The New Kings of NonfictionRiverhead Books, $15
“Beacons in this age of journalism,” is how This American Life host Ira Glass describes some of his favorite writers working today. In this book
he includes Malcolm Gladwell’s New Yorker story “Six degrees of Lois Weisberg,” about Chicago’s beloved cultural commissioner, as well as work by Susan Orlean and local James McManus.
Hiding OutFeatherproof, $13.95
Jonathan Messinger, cohost of the local literature-meets-comedy hour Dollar Store, finds inspiration for his show from dollar store bookshelves. He brings this spirit of randomness to his début collection of short stories, which is full of lonely, but endearing characters, including himself.
W. W. Norton & Company, $100
Upon turning 70, Chicago essayist Joseph Epstein reminisces about bygone days at Joe Stein’s on Roosevelt: “[L]ong before the awareness of cholesterol, the first of many snakes to have crept into the American gastronomic Garden of Eden.” The collection is his largest to date.
The Best American Comics 2007Houghton Mifflin Books, $22
Chris Ware, the celebrated local graphic novelist, teamed up with Punk Planet author and coeditor Anne Elizabeth Moore to fill this 368-page anthology. For fans of Lynda Barry, R. and Aline Crumb, Kim Deitch, Gilbert Hernandez, Seth, Art Spiegelman, and more.
Heresy and the Hotel Choir
The third album’s the charm for the Milwaukee band Maritime, a reincarnation of 1990s emo band The Promise Ring. Over the years, members faced major label difficulties and a brain tumor scare suffered by singer Davey von Bohlen. Their new release signals a bright future, with brisk beats, sophisticated guitar work, sobering lyrics, and power choruses.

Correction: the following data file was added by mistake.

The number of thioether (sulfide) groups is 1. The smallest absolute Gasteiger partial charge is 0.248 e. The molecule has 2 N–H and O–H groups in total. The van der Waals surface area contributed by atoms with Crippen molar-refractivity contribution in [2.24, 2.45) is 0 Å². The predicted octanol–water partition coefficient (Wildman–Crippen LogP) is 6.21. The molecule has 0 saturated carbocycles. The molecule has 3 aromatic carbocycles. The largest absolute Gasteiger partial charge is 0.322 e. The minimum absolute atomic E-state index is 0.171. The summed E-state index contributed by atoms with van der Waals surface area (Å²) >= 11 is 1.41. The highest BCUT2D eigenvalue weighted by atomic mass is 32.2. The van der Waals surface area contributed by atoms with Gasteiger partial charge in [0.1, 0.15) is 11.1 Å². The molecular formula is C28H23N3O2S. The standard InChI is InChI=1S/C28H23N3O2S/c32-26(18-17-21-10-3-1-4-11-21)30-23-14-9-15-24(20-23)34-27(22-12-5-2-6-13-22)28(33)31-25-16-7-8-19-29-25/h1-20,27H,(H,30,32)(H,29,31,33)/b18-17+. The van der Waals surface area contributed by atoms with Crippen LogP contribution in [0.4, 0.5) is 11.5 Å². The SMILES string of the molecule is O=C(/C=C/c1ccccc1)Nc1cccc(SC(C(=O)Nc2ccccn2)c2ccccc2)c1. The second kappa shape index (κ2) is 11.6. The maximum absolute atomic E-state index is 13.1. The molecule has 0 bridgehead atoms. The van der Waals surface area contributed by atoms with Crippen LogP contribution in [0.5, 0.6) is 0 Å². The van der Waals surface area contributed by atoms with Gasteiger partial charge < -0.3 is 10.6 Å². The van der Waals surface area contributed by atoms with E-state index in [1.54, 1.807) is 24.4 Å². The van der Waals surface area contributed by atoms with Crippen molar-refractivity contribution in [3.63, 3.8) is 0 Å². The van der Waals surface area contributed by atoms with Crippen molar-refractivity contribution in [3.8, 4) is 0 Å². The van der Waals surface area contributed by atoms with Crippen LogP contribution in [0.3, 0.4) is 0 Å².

The familiar and unexpected coexist nicely on the sixth album from Eleanor and Matt Friedberger, otherwise known as The Fiery Furnaces,
a brother-sister duo from Oak Park who now reside in New York. The album’s crazy quilt of opposing styles and spastic lyrics isn’t for everyone; a good litmus test is to imagine the soundtrack to a James Bond film.
A Night at the Ritz
New Line Records
Last year, former Pumpkin James Iha signed spunky local popsters Office to his label New Line. Now comes their label début, recorded almost entirely in frontman Scott Masson’s Ukrainian Village apartment. The catchy lyrics, synthesizers, and la-la-las sound a little like Wham! Which means it’s fun, if forgettable, sparkly jingle-jangle from a band that’s great live: Catch them Oct. 3rd at Schubas.
Photography: Black Box Studios, Inc.
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